Ohio OVI: Driving in Drinking in Ohio Could Lead to these Penalties

by 48 Minutes | Sunday, Sep 25, 2016 | 453 views

Lawyer in CincinnatiFiguring out the potential penalties for an OVI conviction in Ohio will be dependent on the offender’s previous OVI offenses, the BAC level at the time of the offense, and whether the offense involved severe bodily harm or death. With this in mind, the potential penalties could include the following:

  • Imprisonment or jail time between three days and 15 years
  • Costly fines between $75 and $20,000
  • Driver’s intervention, alcohol, and/or drug awareness classes or rehab programs
  • Equipping the offender’s vehicle with an IID or ignition interlock device and alcohol tracking system
  • Yellow plates for OVI offenders
  • Court fees and costs
  • Revocation or suspension of driver’s license
  • Vehicle forfeiture or immobilization

ALS or Administrative License Suspension

In the event that and offender refused to submit to chemical tests when apprehended for a possible OVI, the civil authorities will suspend his or her license. This administrative license suspension occurs if the offender declines breath, blood, or urine chemical testing. Take note that the ALS is different from the driver’s license suspension following a conviction for OVI. The ALS penalty is a civil penalty and is only utilized for penalizing offenders who decline chemical testing, while a license suspension following a conviction for OVI is classified as a criminal punishment, explains the Law Offices of Steven R. Adams' drug crime attorney in Cincinnati. An OVI offender, regardless of if he or she has been convicted with OVI or not, could request a trial for reconsidering the ALS penalty 30 days after the order of the suspension.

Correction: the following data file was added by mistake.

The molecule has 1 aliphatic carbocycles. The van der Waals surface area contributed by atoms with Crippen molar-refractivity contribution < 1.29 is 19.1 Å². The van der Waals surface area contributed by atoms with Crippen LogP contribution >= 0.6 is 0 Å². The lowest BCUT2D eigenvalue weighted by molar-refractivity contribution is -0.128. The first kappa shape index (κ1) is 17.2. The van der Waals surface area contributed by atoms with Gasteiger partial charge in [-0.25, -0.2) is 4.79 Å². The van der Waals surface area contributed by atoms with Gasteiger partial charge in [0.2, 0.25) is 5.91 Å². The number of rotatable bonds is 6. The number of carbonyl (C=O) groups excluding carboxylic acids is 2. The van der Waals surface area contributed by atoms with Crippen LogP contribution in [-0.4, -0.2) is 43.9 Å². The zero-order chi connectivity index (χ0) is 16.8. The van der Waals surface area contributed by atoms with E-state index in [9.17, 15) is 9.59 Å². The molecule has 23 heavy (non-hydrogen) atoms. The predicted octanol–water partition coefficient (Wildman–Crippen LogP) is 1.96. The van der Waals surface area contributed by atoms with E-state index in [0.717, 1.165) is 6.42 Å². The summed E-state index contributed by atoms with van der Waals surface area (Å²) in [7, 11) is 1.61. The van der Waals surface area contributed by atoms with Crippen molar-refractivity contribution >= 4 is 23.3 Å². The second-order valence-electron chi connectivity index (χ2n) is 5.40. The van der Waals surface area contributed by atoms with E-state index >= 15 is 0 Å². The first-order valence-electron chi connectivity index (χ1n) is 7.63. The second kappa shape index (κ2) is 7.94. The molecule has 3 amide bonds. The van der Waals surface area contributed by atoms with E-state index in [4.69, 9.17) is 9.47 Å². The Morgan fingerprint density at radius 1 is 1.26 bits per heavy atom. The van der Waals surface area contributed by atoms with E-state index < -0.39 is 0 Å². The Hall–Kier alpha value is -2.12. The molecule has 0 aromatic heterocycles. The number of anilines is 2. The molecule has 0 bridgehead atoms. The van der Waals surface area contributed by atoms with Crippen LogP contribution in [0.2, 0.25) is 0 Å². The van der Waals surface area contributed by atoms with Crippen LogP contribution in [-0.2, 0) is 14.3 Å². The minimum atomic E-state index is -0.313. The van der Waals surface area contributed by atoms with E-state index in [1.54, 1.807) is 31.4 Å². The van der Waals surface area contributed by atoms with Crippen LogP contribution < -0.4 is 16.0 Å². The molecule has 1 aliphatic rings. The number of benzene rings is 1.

Read:  What It Takes to Get Fair Compensation for Personal Injury

Possible OVI Defenses

A common defense to OVI is erroneous chemical test procedures. For instance, inaccurate results from testing could appear in the event of incorrectly administered tests, inconclusive test results, tainted tests due to external factors, or in case the testing machines weren’t calibrated correctly. Other possible defenses could include constitutional rights violations, including the failure of the arresting officer to read you the Miranda rights, the absence of probable cause to pull over your vehicle, or the arresting officer forcing you to answer questions in the absence of your lawyer. It’s vital to consult your lawyer for possible defenses that could apply to your OVI case since the particular details and facts of OVI charges differ from one case to the next.

Like it? Share it!